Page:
State agencies prepare for more budget cuts

ATLANTA — Gov. Nathan Deal is asking state agencies to find another $553 million in reductions through June 2014.

About half of that would come from higher education and from public health — $108 million from the University System of Georgia and $170 million from the Department of Community Health — while most k-12 school funding is exempt.

Agencies are still weighing their responses to the order, issued last week, but some will consider layoffs, officials said.

The order marks the fifth consecutive year that the governor's Office of Planning and Budget has told department heads to come up with additional reductions. This year's requested cuts are larger than last year's.

"It's going to be tough because all they have done is cut, cut, cut," Sen. George Hooks, D-Americus, said of the agencies.

State officials last week were sent instructions for preparing their spending plans for the rest of fiscal 2013, which ends June 30, and for fiscal 2014. Those plans must be submitted to the governor by early September. He will then make recommendations to the General Assembly for lawmakers to consider when they return in January for the 2013 session.

Georgia's universities and colleges will be asked to protect programs that directly affect the system's more than 300,000 students, said John Brown, vice chancellor for fiscal affairs.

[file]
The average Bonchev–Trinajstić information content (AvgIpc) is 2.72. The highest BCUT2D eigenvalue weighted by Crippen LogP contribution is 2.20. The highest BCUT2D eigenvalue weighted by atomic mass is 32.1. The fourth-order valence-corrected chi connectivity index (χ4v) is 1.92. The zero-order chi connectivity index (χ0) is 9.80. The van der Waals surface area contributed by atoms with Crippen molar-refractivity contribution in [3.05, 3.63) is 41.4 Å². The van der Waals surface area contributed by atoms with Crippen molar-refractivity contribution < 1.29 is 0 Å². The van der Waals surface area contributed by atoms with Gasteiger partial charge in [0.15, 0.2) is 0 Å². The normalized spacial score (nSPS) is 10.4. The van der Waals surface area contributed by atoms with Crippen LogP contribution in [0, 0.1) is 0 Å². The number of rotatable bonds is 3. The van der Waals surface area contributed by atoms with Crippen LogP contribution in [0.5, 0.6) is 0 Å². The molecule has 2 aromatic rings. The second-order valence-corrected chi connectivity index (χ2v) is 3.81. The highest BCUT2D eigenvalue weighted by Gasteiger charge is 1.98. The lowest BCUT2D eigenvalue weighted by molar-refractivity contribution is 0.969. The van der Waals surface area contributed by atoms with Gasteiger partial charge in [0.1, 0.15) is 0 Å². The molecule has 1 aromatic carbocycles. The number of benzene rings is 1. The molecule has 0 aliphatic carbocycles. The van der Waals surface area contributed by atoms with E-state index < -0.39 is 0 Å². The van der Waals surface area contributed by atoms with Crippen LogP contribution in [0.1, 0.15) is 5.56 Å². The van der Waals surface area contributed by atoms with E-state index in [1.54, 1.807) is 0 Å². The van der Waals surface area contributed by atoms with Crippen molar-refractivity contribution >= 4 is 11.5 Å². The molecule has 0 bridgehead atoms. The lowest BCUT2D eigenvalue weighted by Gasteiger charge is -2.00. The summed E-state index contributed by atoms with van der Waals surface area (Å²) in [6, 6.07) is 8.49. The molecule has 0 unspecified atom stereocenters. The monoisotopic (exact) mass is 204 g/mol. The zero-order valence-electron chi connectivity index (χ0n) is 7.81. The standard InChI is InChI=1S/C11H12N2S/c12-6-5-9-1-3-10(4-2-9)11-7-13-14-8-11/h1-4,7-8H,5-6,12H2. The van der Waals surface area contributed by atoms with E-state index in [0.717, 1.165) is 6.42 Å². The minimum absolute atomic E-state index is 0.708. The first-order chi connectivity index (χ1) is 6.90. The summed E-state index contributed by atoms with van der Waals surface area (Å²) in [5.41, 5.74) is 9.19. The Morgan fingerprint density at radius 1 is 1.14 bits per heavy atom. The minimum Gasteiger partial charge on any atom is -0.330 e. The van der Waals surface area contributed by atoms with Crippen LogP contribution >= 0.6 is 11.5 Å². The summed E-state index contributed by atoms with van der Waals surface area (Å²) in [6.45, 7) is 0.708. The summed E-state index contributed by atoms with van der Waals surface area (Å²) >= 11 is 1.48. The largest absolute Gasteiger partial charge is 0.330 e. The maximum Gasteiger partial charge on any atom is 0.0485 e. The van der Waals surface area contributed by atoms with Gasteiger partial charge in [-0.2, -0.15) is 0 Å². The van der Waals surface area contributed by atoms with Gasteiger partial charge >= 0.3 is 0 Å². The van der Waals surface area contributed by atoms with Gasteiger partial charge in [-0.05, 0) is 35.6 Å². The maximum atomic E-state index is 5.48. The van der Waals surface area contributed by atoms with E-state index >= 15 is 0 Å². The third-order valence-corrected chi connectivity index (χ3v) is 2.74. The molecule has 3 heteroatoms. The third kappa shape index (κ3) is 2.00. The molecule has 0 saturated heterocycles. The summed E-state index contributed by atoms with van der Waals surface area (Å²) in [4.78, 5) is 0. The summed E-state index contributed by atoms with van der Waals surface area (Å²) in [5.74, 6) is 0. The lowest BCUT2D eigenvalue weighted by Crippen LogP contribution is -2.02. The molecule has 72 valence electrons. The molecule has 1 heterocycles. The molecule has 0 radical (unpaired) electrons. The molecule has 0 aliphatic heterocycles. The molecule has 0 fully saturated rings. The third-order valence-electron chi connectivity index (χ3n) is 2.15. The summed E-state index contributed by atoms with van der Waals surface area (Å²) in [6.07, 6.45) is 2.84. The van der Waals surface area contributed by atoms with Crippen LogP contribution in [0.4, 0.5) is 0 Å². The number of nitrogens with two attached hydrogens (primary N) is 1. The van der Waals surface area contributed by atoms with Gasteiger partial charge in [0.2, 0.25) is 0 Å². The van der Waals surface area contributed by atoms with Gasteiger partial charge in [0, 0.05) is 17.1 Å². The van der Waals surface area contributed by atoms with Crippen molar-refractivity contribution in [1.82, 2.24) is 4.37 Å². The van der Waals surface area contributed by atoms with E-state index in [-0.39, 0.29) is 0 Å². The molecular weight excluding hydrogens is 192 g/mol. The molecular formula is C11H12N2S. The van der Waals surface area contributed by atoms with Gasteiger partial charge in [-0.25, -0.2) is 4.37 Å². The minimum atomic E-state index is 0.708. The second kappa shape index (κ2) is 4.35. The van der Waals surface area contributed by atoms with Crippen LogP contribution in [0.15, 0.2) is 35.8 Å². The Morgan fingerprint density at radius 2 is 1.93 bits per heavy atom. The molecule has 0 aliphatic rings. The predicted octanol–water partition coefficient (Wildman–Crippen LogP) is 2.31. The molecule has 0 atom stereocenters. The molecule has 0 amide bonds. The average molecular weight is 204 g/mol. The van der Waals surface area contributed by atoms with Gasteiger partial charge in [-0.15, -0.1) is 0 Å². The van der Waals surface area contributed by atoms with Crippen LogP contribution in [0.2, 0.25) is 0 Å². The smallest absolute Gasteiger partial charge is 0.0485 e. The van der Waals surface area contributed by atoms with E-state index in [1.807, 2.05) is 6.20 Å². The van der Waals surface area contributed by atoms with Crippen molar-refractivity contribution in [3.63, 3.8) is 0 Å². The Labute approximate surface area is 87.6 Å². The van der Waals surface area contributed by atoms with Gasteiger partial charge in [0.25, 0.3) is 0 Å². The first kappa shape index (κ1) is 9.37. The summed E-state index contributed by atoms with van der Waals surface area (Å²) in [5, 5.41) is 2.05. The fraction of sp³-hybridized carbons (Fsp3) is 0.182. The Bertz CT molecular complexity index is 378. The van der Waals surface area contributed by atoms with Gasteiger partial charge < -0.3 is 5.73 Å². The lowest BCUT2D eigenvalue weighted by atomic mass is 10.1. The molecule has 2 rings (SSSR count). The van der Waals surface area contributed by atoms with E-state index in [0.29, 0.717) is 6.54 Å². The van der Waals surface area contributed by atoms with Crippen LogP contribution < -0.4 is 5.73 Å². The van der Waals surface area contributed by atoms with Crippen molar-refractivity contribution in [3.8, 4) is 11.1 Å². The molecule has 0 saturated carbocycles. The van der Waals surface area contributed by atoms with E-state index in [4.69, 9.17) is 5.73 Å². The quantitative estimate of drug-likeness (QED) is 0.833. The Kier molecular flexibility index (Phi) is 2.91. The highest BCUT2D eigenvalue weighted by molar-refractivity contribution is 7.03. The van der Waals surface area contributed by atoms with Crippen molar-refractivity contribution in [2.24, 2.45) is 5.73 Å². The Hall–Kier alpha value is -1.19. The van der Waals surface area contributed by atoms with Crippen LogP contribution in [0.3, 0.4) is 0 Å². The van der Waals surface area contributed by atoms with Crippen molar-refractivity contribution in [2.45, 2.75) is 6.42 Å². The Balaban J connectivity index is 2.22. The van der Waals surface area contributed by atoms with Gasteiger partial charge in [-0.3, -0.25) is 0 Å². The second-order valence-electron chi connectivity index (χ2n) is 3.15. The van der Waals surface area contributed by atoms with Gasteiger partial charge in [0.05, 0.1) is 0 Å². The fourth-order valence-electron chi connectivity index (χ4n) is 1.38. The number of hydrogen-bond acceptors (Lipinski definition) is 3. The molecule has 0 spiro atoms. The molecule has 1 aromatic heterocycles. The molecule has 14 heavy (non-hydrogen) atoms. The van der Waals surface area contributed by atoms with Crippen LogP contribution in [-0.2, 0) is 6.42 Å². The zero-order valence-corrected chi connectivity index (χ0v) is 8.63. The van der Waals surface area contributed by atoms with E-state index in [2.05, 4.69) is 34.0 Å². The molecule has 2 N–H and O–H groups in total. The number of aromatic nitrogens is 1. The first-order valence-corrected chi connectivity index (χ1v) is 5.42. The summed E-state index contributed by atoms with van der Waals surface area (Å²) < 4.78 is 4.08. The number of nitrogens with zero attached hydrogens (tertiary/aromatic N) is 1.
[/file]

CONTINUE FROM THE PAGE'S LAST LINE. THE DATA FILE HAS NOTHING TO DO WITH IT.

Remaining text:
"Reductions should first come from central and nonacademic functions," he said.

Officials with the Department of Community Health say they're exploring options but don't yet know how they will come up with about $170 million in spending cuts over the next two years. The agency announced in June it planned to ask the General Assembly for $300 million to make up a shortfall this year.

John Ellis, assistant commissioner of the Georgia Department of Community Affairs, told his board this week that everything, including staff cuts, is on the table in his agency.

"I think this is the new status quo," said Alan Essig, executive director of the Georgia Budget & Policy Institute, an Atlanta think tank.

"Every year there will be more budget cuts," he said. "We have kind of hit bottom, but we keep cutting a little (more) each year."


kevin 3 years ago

it is about time government learns how to survive in hard times instead of the taxpayer. WE are the ones that work in private industry to try and make a life for ourselves instead of giving our money away for stupid things that governments have no business doing. For most of history, government jobs NEVER paid as much or more than private industry jobs and pensions. Now the politicians have taken control, things have changed for the worse. Public employees are there to serve us not to outperform and make more money than the rest of us. That is a fact of life. You want to work in public life because of the fat benefits; annual and sick leave accumulation, pensions and paid holidays, which far outweigh private sector jobs today.


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